By Larry Kline
THEIR BRAIN POWER MAY HAVE GIVEN THEM THE CHANCE, BUT OLD-FASHIONED ELBOW GREASE WILL BE needed to get them there.
The half-dozen members of the KG Academic Challenge team and their two coaches were selected to represent Montana at the Panasonic Academic Challenge in Orlando, Fla., in June.
The team submitted applications, which included the members' grade-point averages, honors classes and awards. They learned of their selection at the end of March.
"They're the kind of kids that deserve to win this," coach Mandy Nitz said. "They work really hard in class, get good grades - they set high standards for themselves. They're a blast to be with, and I can't wait to go to Florida with them."
The group has some work cut out for it, however. The team members must raise $5,000 before taking the trip to Walt Disney World for the competition, held June 18-21. So far, they've raised $600 and have a $1,000 commitment from the student council to be used as needed, Nitz said. The team must raise half of the money by April 29 and the other $2,500 before the competition.
To raise money, the group has been selling Little Caesars pizza kits, working concessions and selling Mother's Day gifts. There will be a garage sale at Nitz's house in the 800 block of Fourth Avenue in Havre on April 29-30, and the group is planning a car wash in June, Nitz said.
The team is also soliciting donations from area residents and businesses.
"So far the businesses have been really generous with helping us out," Nitz said. "Everyone's been really happy for us."
At the competition, the squad will be asked a series of questions written by high school and college educators across the country. The students will be quizzed on math, science, language arts, social studies, fine arts, French, Spanish and technology. Members of the winning team will each be awarded a $2,500 scholarship. Second-place team members will receive $1,500 scholarships and third-place finishers will win $500 scholarships. Last year, 32 states and the District of Columbia sent representatives.
Nitz and coach Linda Lett started the team three years ago to give KG students another competitive option.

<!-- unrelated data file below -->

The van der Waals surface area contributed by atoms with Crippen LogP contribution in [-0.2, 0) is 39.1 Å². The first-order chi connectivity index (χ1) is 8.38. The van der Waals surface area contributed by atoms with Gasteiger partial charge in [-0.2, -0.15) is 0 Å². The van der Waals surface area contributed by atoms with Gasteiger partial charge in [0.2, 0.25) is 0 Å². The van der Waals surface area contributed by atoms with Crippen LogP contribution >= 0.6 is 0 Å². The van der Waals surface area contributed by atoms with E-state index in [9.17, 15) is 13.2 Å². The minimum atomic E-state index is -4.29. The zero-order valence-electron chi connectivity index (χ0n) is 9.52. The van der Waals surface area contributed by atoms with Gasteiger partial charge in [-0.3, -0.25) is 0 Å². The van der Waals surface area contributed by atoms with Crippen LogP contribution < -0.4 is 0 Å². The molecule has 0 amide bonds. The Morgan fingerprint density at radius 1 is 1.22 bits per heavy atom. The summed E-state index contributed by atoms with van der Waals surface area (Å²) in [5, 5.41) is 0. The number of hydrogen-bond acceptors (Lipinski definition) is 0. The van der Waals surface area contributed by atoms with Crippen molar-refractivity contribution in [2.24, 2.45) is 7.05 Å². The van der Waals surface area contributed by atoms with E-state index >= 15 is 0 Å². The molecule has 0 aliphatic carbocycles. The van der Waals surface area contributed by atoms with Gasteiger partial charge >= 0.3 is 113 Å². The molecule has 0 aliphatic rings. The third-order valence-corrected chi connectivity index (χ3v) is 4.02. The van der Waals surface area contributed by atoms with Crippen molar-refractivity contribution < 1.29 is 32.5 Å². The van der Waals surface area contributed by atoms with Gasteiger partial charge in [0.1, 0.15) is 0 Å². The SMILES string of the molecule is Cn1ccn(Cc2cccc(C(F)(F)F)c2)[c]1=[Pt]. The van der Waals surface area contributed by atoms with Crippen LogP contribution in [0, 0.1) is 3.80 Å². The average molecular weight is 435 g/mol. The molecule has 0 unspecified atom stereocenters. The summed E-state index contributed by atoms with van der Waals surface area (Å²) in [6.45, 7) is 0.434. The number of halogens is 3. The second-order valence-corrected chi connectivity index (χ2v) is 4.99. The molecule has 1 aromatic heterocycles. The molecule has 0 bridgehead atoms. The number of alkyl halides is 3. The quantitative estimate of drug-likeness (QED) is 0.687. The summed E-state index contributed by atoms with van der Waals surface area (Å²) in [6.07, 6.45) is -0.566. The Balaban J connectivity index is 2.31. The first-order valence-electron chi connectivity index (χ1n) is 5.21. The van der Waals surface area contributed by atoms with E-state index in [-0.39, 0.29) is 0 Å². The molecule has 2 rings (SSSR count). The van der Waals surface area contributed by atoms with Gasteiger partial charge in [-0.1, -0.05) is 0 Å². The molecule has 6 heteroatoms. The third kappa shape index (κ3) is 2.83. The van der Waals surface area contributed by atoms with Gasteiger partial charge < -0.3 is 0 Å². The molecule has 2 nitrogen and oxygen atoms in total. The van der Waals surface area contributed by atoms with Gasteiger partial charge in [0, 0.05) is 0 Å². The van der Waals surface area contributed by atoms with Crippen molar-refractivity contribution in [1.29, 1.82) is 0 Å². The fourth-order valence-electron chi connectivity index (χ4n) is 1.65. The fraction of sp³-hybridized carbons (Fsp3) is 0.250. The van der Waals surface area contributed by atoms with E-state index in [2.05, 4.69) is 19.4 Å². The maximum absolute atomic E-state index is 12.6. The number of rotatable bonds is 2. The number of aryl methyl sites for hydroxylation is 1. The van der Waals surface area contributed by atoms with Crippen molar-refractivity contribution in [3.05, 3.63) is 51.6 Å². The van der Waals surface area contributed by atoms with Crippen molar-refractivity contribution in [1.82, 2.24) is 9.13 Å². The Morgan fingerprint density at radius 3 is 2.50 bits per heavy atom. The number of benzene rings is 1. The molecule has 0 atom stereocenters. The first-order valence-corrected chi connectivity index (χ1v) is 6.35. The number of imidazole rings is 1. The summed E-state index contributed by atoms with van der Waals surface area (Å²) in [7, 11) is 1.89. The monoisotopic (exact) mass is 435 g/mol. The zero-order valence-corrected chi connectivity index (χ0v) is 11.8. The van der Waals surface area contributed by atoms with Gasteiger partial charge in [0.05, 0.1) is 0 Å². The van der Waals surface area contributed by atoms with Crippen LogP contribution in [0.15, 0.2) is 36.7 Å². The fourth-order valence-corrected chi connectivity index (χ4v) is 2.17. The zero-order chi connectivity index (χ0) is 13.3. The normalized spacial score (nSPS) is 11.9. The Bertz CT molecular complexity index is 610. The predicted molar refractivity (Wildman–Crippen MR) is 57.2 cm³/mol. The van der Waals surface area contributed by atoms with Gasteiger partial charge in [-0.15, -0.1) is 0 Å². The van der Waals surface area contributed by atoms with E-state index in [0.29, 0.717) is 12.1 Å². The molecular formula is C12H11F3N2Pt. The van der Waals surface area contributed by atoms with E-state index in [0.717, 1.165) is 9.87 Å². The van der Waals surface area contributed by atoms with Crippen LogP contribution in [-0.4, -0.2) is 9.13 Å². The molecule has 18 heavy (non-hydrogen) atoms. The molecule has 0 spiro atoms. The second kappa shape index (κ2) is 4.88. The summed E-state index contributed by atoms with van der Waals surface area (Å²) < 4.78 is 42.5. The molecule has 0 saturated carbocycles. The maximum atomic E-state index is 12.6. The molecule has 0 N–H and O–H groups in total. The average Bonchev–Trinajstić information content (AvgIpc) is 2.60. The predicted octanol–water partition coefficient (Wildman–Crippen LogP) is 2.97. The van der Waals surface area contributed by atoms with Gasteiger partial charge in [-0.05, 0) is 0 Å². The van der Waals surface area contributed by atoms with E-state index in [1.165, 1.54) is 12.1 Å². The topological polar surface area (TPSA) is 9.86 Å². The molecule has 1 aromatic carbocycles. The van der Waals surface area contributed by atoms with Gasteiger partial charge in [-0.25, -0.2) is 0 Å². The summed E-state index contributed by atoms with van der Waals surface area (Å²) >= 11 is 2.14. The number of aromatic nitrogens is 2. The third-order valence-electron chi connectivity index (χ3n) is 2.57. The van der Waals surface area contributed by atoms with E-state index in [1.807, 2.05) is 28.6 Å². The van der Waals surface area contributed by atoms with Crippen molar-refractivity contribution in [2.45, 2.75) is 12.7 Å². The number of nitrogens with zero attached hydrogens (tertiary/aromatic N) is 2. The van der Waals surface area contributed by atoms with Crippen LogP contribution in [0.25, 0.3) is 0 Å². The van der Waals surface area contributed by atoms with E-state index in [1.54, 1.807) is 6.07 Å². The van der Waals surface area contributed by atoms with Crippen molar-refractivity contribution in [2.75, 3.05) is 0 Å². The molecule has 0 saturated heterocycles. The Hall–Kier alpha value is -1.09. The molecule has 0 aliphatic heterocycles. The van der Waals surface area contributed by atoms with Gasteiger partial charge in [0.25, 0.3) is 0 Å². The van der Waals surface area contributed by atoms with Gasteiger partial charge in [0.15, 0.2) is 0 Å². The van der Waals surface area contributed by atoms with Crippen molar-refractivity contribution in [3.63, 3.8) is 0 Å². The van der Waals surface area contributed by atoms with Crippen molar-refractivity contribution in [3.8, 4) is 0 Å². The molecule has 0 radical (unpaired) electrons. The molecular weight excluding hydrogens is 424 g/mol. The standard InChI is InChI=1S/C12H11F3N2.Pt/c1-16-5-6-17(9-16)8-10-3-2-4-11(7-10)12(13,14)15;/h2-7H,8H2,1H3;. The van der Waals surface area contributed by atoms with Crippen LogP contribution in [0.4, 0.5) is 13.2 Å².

"We thought it would be a good opportunity for the kids," Lett said.
Nitz teaches English and biology, and Lett teaches social studies and art.
This year's team, consisting of seniors Drew Kapperud, Whitney Hanson and Sheree Haugen along with junior Cody Donoven, sophomore Kate Vosen and freshman Zack Rambo, traveled to Great Falls for two competitions this year. Nitz and Lett said the team often faces stiff competition from teams that have more time to prepare.
"It's very competitive," Nitz said. "I think at our school, it gives us some idea of what these kids actually know. Our kids are involved in so much. They play sports or they're on student council. We just don't have as much time to work on it as the other teams."
Lett said the team meets several times a week during the lunch hour to study and often hits the books on the way to a competition.
"There's always a little cramming on the bus," she said.
All of the team members expressed excitement at the opportunity to visit Florida and compete. Haugen is the only one who has visited the Sunshine State, and some members have never left Montana.
"I was pretty excited when I heard about it," Kapperud said. "It's going to be a new experience for sure."
He added that the group is grateful for donations but is willing to work for the trip.
"We're looking for community help, but we're willing to fund- raise as much as we can," Kapperud said.
He listed science as his favorite subject and said he plans to attend Montana State University-Bozeman next year to major in engineering.
Hanson, who called the trip "unreal," is also planning to attend MSU-Bozeman. She will major in art or music, she said. She added that the good relationships between team members aids them in competition.
"We're all really good friends," Hanson said.
Haugen joined the team this year because "it looked like fun." She is planning to major in pre-med at MSU-Bozeman next year. She said the competitions can be difficult at times.
"It's pretty nerve-wracking sometimes," Haugen said.
Rambo, who said his favorite subject is English, said the competitions are different than the kind he sees on the football field, basketball court or track.
"You've got to use your brain a whole lot more," he said.
Vosen joined the team after a teacher got her interested.
"It's fun, and I like the competition," she said.
Vosen doesn't have a favorite subject. She said she may decide to become a doctor some day.
Donoven said he likes being on the team because he enjoys competing against other schools. He hasn't decided on a college yet but knows he wants to stay in Montana for school.
When the team applied, each member had to write a short essay describing the most influential person in her or his life. Donoven, like many of his teammates, chose a family member - his father, Dallas.
"He's always working hard and he's always busy, but he finds the time to come support me," Donoven said.
Anyone who would like to support the KG team can do so by calling the school at 376-3183 or sending donations to P.O. Box 250, Gildford, MT 59525. Nitz also will accept donations of items for the garage sale.